September 16, 1970 – Jimi Hendrix goes to see his good friend Eric Burdon’s new band War, and is invited on stage to play guest guitar. This is his last time on stage as he dies less than 72 hours later.
September 16, 2005 – Mötley Crüe’s Vince Neil tears his calf when he leans over to sing along with the audience and slips off the stage at a concert at Atlanta’s Philips Arena. He says, “I just felt something snap in my leg. I just couldn’t go on.”
September 16, 2005 – A judge orders Courtney Love to return to a live-in drug treatment center for 180 days for violating her probation on assault and drug charges. Later, the rehab facility, Beau Monde International, charges that Love was treated at the firm’s oceanfront Newport Beach property for months and owes them $181,000. Beau Monde, according to its web site, offers spa and salon treatments, gourmet meals, poolside massages, and “luxurious fluffy robes and slippers” and only treats up to five clients at a time.
Classic Rock Birthays
September 16, 1964 – David “The Snake” Sabo, guitar, vocals (Skid Row)
September 16, 1925 – B.B. King (born Riley B. King), guitar, vocals (d. 2015)
September 16, 1948 – Kenney Jones, drums (The Who, Small Faces)
September 16, 1963 – Richard Marx, vocals, guitar
September 16, 1942 – Bernie Calvert, bass (The Hollies)
September 16, 1941 – Joe Butler, vocals, guitar (Lovin’ Spoonful)
September 16, 1948 – Ron Blair, bass (Tom Petty and the Heartbreakers)
September 16, 1925 – Charlie Byrd, guitar (d. 1999)
September 16, 1977 – Marc Bolan (born Mark Feld) is killed in a car accident in London. He was 29. Bolan’s girlfriend, Gloria Jones, lost control of the car after a night of drinking and hit a tree. Bolan was the singer and guitarist for T. Rex, who in 1972 accounted for about 6% of total British domestic record sales as the band was selling a reported 100,000 records per day. “Bang A Gong (Get It On)” was his only American Top 40 hit. Good friends Les Paul, David Bowie, Eric Clapton and Rod Stewart attended his funeral.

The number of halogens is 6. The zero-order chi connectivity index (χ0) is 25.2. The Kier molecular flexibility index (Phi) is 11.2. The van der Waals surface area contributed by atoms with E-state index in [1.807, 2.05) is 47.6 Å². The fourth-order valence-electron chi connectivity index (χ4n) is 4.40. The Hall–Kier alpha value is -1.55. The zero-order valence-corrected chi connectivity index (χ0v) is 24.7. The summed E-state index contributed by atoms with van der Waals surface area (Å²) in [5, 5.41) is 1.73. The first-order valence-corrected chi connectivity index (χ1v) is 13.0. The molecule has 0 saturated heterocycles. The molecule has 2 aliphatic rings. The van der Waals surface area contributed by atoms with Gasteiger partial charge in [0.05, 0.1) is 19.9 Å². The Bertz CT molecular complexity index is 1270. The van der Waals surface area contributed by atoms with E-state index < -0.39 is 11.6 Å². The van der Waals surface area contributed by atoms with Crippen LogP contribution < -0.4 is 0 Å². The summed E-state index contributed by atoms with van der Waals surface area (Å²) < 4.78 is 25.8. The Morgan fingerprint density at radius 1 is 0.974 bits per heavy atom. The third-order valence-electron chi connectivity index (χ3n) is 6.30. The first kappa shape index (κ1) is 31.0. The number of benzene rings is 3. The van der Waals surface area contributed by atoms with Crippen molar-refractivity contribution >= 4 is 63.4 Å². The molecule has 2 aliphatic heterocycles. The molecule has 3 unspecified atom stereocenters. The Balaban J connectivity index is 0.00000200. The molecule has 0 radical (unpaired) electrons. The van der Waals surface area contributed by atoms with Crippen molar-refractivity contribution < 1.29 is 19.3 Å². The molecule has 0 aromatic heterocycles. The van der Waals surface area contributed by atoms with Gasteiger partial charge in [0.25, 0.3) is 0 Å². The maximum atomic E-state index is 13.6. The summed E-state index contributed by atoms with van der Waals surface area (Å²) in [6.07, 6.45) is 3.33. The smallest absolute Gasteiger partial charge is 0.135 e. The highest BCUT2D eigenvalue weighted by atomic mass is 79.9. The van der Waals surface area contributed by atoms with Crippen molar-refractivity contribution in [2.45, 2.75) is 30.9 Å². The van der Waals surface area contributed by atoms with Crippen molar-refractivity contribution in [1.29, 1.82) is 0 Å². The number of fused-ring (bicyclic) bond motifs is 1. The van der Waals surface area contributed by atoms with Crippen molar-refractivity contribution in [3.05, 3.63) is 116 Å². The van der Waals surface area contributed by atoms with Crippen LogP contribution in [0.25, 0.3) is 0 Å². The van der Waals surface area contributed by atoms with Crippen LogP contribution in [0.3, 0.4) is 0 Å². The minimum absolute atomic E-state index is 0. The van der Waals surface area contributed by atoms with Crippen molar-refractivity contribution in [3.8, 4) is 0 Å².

September 16, 2003 – Sheb Wooley dies of leukemia in Nashville, Tennessee. He was 82. Known for the 1958 novelty song “Purple People Eater, ” Wooley was also a popular character actor. He was the principal in the film, Hoosiers, and appeared in Rawhide and High Noon. Wooley is also credited as the voice actor for the “Wilhelm Scream,” which has been used by sound effects teams in over 300 films.
September 16, 2011 – Bluesman Willie “Big Eyes” Smith dies of a stroke. He was 75. In 1961, Smith became a regular member of Muddy Waters’ band, playing harmonica and drums. He later formed The Legendary Blues Band which toured with Bob Dylan, the Rolling Stones and Eric Clapton. In 2011, Smith won a Grammy Award for Best Traditional Blues Album.
September 16, 2008 – Motown producer and songwriter Norman Whitfield dies of diabetic complications in Los Angeles. He was 65. Whitfield co-wrote the hits “Ain’t Too Proud to Beg,” “Just My Imagination (Running Away with Me),” “Smiling Faces Sometimes,” “Papa Was a Rollin’ Stone”and “I Heard It Through the Grapevine” among many others. He won a Grammy Award for the Car Wash soundtrack in 1977.
September 16, 2009 – Mary Travers dies of complications related to leukemia. Travers grew up in Greenwich Village in New York City and was a member of the folk group Peter, Paul, and Mary. The group won 5 Grammy Awards for “If I Had a Hammer,” “Blowin’ In The Wind,” and “Peter, Paul and Mommy.” The singers also scored big hits with songs like the whimsical “Puff the Magic Dragon” and John Denver’s “Leaving on a Jet Plane.” Over the years they performed frequently at political rallies and demonstrations and Travers continued to perform at political events around the world as she pursued a solo career.